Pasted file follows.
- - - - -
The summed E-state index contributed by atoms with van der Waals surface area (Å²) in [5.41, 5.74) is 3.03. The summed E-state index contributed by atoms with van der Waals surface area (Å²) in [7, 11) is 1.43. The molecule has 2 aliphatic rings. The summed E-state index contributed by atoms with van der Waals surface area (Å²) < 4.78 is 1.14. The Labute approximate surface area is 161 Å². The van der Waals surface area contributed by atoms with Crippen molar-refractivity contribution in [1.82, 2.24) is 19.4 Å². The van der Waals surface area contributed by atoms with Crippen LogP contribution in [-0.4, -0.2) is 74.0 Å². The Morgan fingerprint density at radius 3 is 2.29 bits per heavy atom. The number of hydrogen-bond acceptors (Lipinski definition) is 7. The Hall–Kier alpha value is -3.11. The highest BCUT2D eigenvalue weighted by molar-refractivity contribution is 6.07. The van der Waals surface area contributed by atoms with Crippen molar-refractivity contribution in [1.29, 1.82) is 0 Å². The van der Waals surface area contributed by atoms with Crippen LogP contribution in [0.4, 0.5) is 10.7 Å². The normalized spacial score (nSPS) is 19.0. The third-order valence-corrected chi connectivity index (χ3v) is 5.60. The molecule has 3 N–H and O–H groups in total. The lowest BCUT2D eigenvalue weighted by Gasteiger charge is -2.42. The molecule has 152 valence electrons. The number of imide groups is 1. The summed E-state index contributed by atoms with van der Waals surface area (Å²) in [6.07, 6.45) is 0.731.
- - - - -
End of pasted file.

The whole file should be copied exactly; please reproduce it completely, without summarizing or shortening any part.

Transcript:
The summed E-state index contributed by atoms with van der Waals surface area (Å²) in [5.41, 5.74) is 3.03. The summed E-state index contributed by atoms with van der Waals surface area (Å²) in [7, 11) is 1.43. The molecule has 2 aliphatic rings. The summed E-state index contributed by atoms with van der Waals surface area (Å²) < 4.78 is 1.14. The Labute approximate surface area is 161 Å². The van der Waals surface area contributed by atoms with Crippen molar-refractivity contribution in [1.82, 2.24) is 19.4 Å². The van der Waals surface area contributed by atoms with Crippen LogP contribution in [-0.4, -0.2) is 74.0 Å². The Morgan fingerprint density at radius 3 is 2.29 bits per heavy atom. The number of hydrogen-bond acceptors (Lipinski definition) is 7. The Hall–Kier alpha value is -3.11. The highest BCUT2D eigenvalue weighted by molar-refractivity contribution is 6.07. The van der Waals surface area contributed by atoms with Crippen molar-refractivity contribution in [1.29, 1.82) is 0 Å². The van der Waals surface area contributed by atoms with Crippen LogP contribution in [0.4, 0.5) is 10.7 Å². The normalized spacial score (nSPS) is 19.0. The third-order valence-corrected chi connectivity index (χ3v) is 5.60. The molecule has 3 N–H and O–H groups in total. The lowest BCUT2D eigenvalue weighted by Gasteiger charge is -2.42. The molecule has 152 valence electrons. The number of imide groups is 1. The summed E-state index contributed by atoms with van der Waals surface area (Å²) in [6.07, 6.45) is 0.731.